TABLE 11 Example Three-component co-precipitation 7-1 7-2 7-3 7-4 7-5 7-6 Starting Terbium Molar ratio (%) 70 70 70 70 70 70 material oxide Rare earth Kind Y2O3 Y2O3 Y2O3 Y2O3 Y2O3 Y2O3 oxide 1 Molar ratio (%) 30 30 30 30 30 30 Rare earth Kind oxide 2 Molar ratio (%) Sintering Kind TiO2 TiO2 TiO2 TiO2 TiO2 TiO2 aid 1 Content 0.4 0.7 1.1 2.8 4.0 5.1 (parts by weight) Sintering Kind aid 2 Content (parts by weight) Step Thermal Temperature (° C.) 700 700 700 700 700 700 dehydration Time (hour) 3 3 3 3 3 3 Calcination Temperature (° C.) 1000 1000 1000 1000 1000 1000 Atmosphere Oxygen Oxygen Oxygen Oxygen Oxygen Oxygen Firing Temperature (° C.) 1700 1700 1700 1700 1750 1750 Time (hour) 8 8 8 8 8 8 Atmosphere Vacuum Vacuum Vacuum Vacuum Vacuum Vacuum HIP Temperature (° C.) 1800 1800 1800 1800 1800 1800 Time (hour) 10 10 10 10 10 10 Pressure (MPa) 100 100 100 100 100 100 Evaluation Insertion loss (dB) 1.00 0.97 0.95 0.95 0.97 1.02 results Total transmission (%) 78.8 79.0 80.6 80.5 79.2 78.2 Scattering transmission (%) 1.70 1.50 0.70 0.80 1.80 1.70 Extinction ratio (dB) 34.0 35.5 36.0 36.0 35.0 34.0 Verdet constant (minute/Oe · cm) 0.34 0.35 0.34 0.34 0.34 0.34 Thermal lens (W) 10 20 30 30 20 10

TABLE 12 Example Three-component co-precipitation 8-1 8-2 8-3 8-4 8-5 8-6 Starting Terbium Molar ratio (%) 80 80 80 80 80 80 material oxide Rare earth Kind Lu2O3 Lu2O3 Lu2O3 Lu2O3 Lu2O3 Lu2O3 oxide 1 Molar ratio (%) 20 20 20 20 20 20 Rare earth Kind oxide 2 Molar ratio (%) Sintering Kind ZrO2 ZrO2 ZrO2 ZrO2 ZrO2 ZrO2 aid 1 Content 0.4 0.7 1.2 3.0 4.5 5.3 (parts by weight) Sintering Kind aid 2 Content (parts by weight) Step Thermal Temperature (° C.) 700 700 700 700 700 700 dehydration Time (hour) 3 3 3 3 3 3 Calcination Temperature (° C.) 1000 1000 1000 1000 1000 1000 Atmosphere Oxygen Oxygen Oxygen Oxygen Oxygen Oxygen Firing Temperature (° C.) 1800 1800 1800 1850 1850 1850 Time (hour) 8 8 8 8 8 8 Atmosphere Vacuum Vacuum Vacuum Vacuum Vacuum Vacuum HIP Temperature (° C.) 1900 1900 1900 1900 1900 1900 Time (hour) 10 10 10 10 10 10 Pressure (MPa) 100 100 100 100 100 100 Evaluation Insertion loss (dB) 1.00 0.96 0.96 0.96 0.97 1.01 results Total transmission (%) 78.7 80.0 80.2 80.2 80.0 78.0 Scattering transmission (%) 1.25 0.90 0.75 0.70 0.75 1.35 Extinction ratio (dB) 33.0 35.2 35.5 36.0 35.5 33.0 Verdet constant (minute/Oe · cm) 0.38 0.38 0.38 0.38 0.39 0.38 Thermal lens (W) 10 25 30 35 30 10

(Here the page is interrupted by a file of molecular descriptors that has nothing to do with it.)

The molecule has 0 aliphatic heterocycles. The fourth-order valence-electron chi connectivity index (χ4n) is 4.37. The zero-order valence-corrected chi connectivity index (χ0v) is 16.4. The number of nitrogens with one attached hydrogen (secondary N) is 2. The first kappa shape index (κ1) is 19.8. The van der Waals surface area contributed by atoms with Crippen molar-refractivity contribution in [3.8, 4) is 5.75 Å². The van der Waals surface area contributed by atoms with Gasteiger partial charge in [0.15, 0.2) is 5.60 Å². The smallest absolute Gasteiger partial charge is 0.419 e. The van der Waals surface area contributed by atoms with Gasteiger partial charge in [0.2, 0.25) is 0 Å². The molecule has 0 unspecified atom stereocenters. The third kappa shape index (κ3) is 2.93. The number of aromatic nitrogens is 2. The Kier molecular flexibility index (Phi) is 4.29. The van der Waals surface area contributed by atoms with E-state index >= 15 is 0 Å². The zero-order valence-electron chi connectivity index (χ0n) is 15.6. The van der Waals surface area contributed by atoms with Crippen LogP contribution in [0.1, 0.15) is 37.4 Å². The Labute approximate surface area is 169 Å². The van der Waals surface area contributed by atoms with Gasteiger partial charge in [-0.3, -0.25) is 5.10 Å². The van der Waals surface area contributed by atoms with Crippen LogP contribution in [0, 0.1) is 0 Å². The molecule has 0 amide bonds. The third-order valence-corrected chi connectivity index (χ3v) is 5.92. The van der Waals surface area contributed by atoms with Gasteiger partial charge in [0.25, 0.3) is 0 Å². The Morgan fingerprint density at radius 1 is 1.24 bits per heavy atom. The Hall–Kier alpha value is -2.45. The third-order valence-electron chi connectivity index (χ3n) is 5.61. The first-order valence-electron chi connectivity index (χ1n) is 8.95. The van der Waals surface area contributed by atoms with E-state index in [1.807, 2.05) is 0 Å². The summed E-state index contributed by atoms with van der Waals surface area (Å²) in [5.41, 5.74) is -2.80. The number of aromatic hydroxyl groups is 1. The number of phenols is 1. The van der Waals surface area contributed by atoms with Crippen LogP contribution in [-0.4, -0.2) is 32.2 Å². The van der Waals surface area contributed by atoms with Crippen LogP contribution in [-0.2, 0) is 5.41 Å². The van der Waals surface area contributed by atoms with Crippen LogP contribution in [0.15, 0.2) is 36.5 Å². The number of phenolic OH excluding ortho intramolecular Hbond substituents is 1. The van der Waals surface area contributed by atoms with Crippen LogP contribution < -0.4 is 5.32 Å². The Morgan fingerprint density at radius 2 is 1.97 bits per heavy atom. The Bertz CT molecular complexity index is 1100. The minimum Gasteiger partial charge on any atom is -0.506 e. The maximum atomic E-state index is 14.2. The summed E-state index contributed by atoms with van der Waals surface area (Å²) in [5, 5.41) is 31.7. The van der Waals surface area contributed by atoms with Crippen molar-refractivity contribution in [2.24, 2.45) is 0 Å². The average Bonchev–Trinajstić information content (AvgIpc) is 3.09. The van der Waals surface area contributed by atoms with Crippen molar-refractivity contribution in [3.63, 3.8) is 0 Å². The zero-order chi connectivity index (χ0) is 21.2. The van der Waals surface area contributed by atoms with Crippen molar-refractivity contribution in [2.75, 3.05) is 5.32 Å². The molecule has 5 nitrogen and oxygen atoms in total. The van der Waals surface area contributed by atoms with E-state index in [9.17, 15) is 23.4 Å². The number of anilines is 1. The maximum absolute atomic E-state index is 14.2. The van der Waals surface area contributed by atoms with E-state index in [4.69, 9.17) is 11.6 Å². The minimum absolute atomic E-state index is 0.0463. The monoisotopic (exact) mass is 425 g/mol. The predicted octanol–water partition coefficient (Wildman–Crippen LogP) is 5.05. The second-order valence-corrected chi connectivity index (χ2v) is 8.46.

TABLE 13 Example Three-component co-precipitation 9-1 9-2 9-3 9-4 9-5 9-6 Starting Terbium Molar ratio (%) 70 70 70 70 70 70 material oxide Rare earth Kind Sc2O3 Sc2O3 Sc2O3 Sc2O3 Sc2O3 Sc2O3 oxide 1 Molar ratio (%) 30 30 30 30 30 30 Rare earth Kind oxide 2 Molar ratio (%) Sintering Kind HfO2 HfO2 HfO2 HfO3 HfO2 HfO2 aid 1 Content 0.4 0.8 1.4 3.0 4.7 5.5 (parts by weight) Sintering Kind aid 2 Content (parts by weight) Step Thermal Temperature (° C.) 700 700 700 700 700 700 dehydration Time (hour) 3 3 3 3 3 3 Calcination Temperature (° C.) 1000 1000 1000 1000 1000 1000 Atmosphere Oxygen Oxygen Oxygen Oxygen Oxygen Oxygen Firing Temperature (° C.) 1700 1700 1700 1700 1750 1750 Time (hour) 8 8 8 8 8 8 Atmosphere Vacuum Vacuum Vacuum Vacuum Vacuum Vacuum HIP Temperature (° C.) 1800 1800 1800 1800 1800 1800 Time (hour) 10 10 10 10 10 10 Pressure (MPa) 100 100 100 100 100 100 Evaluation Insertion loss (dB) 1.00 0.97 0.96 0.97 0.97 1.03 results Total transmission (%) 78.2 80.0 80.5 80.2 80.0 77.5 Scattering transmission (%) 1.10 0.95 0.75 0.75 0.80 1.40 Extinction ratio (dB) 33.5 36.0 36.5 36.0 36.0 33.0 Verdet constant (minute/Oe · cm) 0.34 0.34 0.34 0.35 0.34 0.34 Thermal lens (W) 10 25 30 25 25 10

TABLE 14 Example Three-component co-precipitation 10-1 10-2 10-3 10-4 10-5 10-6 Starting Terbium Molar ratio (%) 60 60 60 60 60 60 material oxide Rare earth Kind Y2O3 Y2O3 Y2O3 Y2O3 Y2O3 Y2O3 oxide 1 Molar ratio (%) 10 10 10 10 10 10 Rare earth Kind Gd2O3 Gd2O3 Gd2O3 Gd2O3 Gd2O3 Gd2O3 oxide 2 Molar ratio (%) 30 30 30 30 30 30 Sintering Kind TiO2 TiO2 TiO2 TiO2 TiO2 TiO2 aid 1 Content 0.3 0.7 1.3 2.7 4.8 5.5 (parts by weight) Sintering Kind aid 2 Content (parts by weight) Step Thermal Temperature (° C.) 700 700 700 700 700 700 dehydration Time (hour) 3 3 3 3 3 3 Calcination Temperature (° C.) 1000 1000 1000 1000 1000 1000 Atmosphere Oxygen Oxygen Oxygen Oxygen Oxygen Oxygen Firing Temperature (° C.) 1700 1700 1700 1700 1750 1750 Time (hour) 8 8 8 8 8 8 Atmosphere Vacuum Vacuum Vacuum Vacuum Vacuum Vacuum HIP Temperature (° C.) 1800 1800 1800 1800 1800 1800 Time (hour) 10 10 10 10 10 10 Pressure (MPa) 100 100 100 100 100 100 Evaluation Insertion loss (dB) 1.02 0.97 0.96 0.96 0.97 1.02 results Total transmission (%) 79.2 80.0 80.2 80.2 80.0 78.5 Scattering transmission (%) 1.50 0.90 0.85 0.85 0.90 1.45 Extinction ratio (dB) 33.5 35.5 36.0 36.5 35.2 34.5 Verdet constant (minute/Oe · cm) 0.30 0.30 0.29 0.30 0.30 0.31 Thermal lens (W) 10 20 25 25 20 10